The Royal Canadian Theatre Company’s seasonal offering, Robinson Crusoe and the Pirates (at Surrey Arts Centre mainstage until Jan. 6), has just about everything a panto needs.
While it’s not up to the level of last year’s Sword In The Stone – a special show on all counts – it’s big, bright, colourful and entertaining for the little ones. The players, many of them veterans of the RCTC ‘stock company’ are likeable and energetic, the solo and chorus numbers – while going way back beyond the memory of most of the audience members – are fun, and the tiniest chorus members steal scenes left, right and centre.
Erin Coon cuts the right dash as principal boy Robinson, Claurien Zanoria is suitably appealing as principal girl Princess Friday, and Glynis Knowlden makes a fine representative of goodness, as Queen Aquabella, in this South Seas Island-bound panto.
But, oddly, the humour seems lacking in the current edition of Ellie King’s annual treat. It’s not the oldness of the gags – one expects that, even though some of the references are clearly past their sell-by date. But in the performance I saw, there was a sense of rushed, obligatory comedy, and of opportunities missed, rather than properly-timed, well-crafted setups and punchlines.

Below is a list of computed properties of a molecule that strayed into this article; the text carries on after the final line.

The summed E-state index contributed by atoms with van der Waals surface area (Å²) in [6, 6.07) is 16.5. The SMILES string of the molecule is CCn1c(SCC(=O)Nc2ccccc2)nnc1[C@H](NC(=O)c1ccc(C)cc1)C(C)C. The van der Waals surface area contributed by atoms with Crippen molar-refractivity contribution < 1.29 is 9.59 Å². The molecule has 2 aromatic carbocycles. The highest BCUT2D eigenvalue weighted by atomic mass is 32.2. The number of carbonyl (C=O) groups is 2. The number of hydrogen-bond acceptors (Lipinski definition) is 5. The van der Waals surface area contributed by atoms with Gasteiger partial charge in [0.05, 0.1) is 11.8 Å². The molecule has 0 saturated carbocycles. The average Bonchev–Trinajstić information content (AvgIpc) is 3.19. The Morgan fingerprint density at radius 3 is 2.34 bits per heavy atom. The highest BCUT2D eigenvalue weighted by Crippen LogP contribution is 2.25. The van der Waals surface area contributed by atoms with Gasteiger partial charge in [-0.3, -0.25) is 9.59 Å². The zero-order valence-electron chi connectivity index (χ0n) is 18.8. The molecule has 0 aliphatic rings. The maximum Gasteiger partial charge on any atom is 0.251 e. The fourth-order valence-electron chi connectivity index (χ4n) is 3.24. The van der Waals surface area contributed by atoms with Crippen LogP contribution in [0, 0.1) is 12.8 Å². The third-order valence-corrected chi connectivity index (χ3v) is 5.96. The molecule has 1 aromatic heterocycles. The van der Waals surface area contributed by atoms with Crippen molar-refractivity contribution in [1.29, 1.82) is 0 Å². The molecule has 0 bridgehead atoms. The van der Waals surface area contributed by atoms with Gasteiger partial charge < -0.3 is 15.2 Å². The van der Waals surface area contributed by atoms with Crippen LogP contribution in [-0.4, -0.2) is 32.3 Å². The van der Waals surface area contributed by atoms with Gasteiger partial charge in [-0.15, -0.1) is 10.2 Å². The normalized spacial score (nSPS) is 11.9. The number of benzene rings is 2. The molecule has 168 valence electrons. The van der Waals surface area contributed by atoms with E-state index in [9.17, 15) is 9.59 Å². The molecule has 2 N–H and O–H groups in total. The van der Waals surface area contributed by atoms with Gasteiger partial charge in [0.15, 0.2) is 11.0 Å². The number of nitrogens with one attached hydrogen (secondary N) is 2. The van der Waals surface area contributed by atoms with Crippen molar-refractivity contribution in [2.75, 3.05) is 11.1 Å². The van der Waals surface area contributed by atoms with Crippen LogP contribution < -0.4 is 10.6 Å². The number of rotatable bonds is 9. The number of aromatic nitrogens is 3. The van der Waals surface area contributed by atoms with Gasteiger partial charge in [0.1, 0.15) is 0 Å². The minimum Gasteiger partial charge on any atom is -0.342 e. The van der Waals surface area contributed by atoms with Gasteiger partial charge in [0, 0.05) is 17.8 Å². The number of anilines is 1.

Maybe this had something to do with the fact the original preview performance had been cancelled by weather-related problems, which meant that opening night became, de facto, a preview night.
Even so, the script seems light on genuinely laugh- provoking material. Never mind double-entendres – a single-entendre or two would help.
Which is not to say that the show’s plethora of comedians – Alan Cedargreen (as Dame Kitty Crusoe), James ‘Demon’ King (as Davy Jones), Tony De Matteis (as evil Captain Blight), Bob Wilson and Tim Zhang (as bumbling Aussie pirates, First Mate Bruce and Second Mate Bruce), Jeremy Glass (as King Neptune), James Knowlden (as Witchdoctor Hugh), Kerri Norris (as off-course tour guide Polly Perkins), Stephen Elchesen (as Billy Crusoe), Kevin Sloan (as the Court Chamberlain), Rodrigo Boldrin (as Griselda, a man-hungry gorilla) and Jackie Bruce (as a Mae West-ish Queen Ticky) – don’t have their moments, and may be hitting more of a stride as the run progresses.
Also somewhat marooned by the material are Carol Davison (as reporter Sally Scuttlebutt) and Judy Higginbotham (returning, once again, as Little Red Riding Hood).
Claire Carolan’s sets and scenic art and Nigel Brooke’s lighting design help the look of the show, as do the majority of Norris’ costumes, while musical director/keyboardist Geoff King and percussionist Sheila Rebelato do their usual excellent job of impersonating a much larger ensemble.